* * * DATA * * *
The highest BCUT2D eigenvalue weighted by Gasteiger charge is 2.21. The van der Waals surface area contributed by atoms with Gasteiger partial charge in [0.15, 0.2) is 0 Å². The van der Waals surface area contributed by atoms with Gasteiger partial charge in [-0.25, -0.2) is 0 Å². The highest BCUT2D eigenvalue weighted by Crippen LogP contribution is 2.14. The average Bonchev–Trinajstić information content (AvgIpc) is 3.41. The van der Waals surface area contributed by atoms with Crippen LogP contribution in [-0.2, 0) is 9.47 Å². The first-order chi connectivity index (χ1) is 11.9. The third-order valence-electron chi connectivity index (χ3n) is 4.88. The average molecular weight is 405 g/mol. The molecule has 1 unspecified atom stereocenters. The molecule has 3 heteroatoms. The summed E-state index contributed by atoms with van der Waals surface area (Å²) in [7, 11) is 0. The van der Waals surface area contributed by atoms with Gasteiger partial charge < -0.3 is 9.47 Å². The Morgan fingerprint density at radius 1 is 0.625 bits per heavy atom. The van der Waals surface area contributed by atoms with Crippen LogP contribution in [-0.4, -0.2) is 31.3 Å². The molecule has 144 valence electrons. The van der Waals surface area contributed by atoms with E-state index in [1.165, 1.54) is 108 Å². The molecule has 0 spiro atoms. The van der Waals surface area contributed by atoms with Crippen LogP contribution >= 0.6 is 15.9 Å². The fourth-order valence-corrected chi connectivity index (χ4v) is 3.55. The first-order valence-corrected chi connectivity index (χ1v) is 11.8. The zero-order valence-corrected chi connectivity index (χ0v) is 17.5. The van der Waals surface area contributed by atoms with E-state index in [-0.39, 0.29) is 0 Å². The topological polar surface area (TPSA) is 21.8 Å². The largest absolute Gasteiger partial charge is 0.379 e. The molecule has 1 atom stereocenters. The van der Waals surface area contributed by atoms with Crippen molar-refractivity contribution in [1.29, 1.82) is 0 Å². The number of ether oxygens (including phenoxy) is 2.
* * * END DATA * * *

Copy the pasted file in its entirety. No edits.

The highest BCUT2D eigenvalue weighted by Gasteiger charge is 2.21. The van der Waals surface area contributed by atoms with Gasteiger partial charge in [0.15, 0.2) is 0 Å². The van der Waals surface area contributed by atoms with Gasteiger partial charge in [-0.25, -0.2) is 0 Å². The highest BCUT2D eigenvalue weighted by Crippen LogP contribution is 2.14. The average Bonchev–Trinajstić information content (AvgIpc) is 3.41. The van der Waals surface area contributed by atoms with Crippen LogP contribution in [-0.2, 0) is 9.47 Å². The first-order chi connectivity index (χ1) is 11.9. The third-order valence-electron chi connectivity index (χ3n) is 4.88. The average molecular weight is 405 g/mol. The molecule has 1 unspecified atom stereocenters. The molecule has 3 heteroatoms. The summed E-state index contributed by atoms with van der Waals surface area (Å²) in [7, 11) is 0. The van der Waals surface area contributed by atoms with Gasteiger partial charge < -0.3 is 9.47 Å². The Morgan fingerprint density at radius 1 is 0.625 bits per heavy atom. The van der Waals surface area contributed by atoms with Crippen LogP contribution in [-0.4, -0.2) is 31.3 Å². The molecule has 144 valence electrons. The van der Waals surface area contributed by atoms with E-state index in [1.165, 1.54) is 108 Å². The molecule has 0 spiro atoms. The van der Waals surface area contributed by atoms with Crippen LogP contribution >= 0.6 is 15.9 Å². The fourth-order valence-corrected chi connectivity index (χ4v) is 3.55. The first-order valence-corrected chi connectivity index (χ1v) is 11.8. The zero-order valence-corrected chi connectivity index (χ0v) is 17.5. The van der Waals surface area contributed by atoms with E-state index in [-0.39, 0.29) is 0 Å². The topological polar surface area (TPSA) is 21.8 Å². The largest absolute Gasteiger partial charge is 0.379 e. The molecule has 1 atom stereocenters. The van der Waals surface area contributed by atoms with Crippen molar-refractivity contribution in [1.29, 1.82) is 0 Å². The number of ether oxygens (including phenoxy) is 2.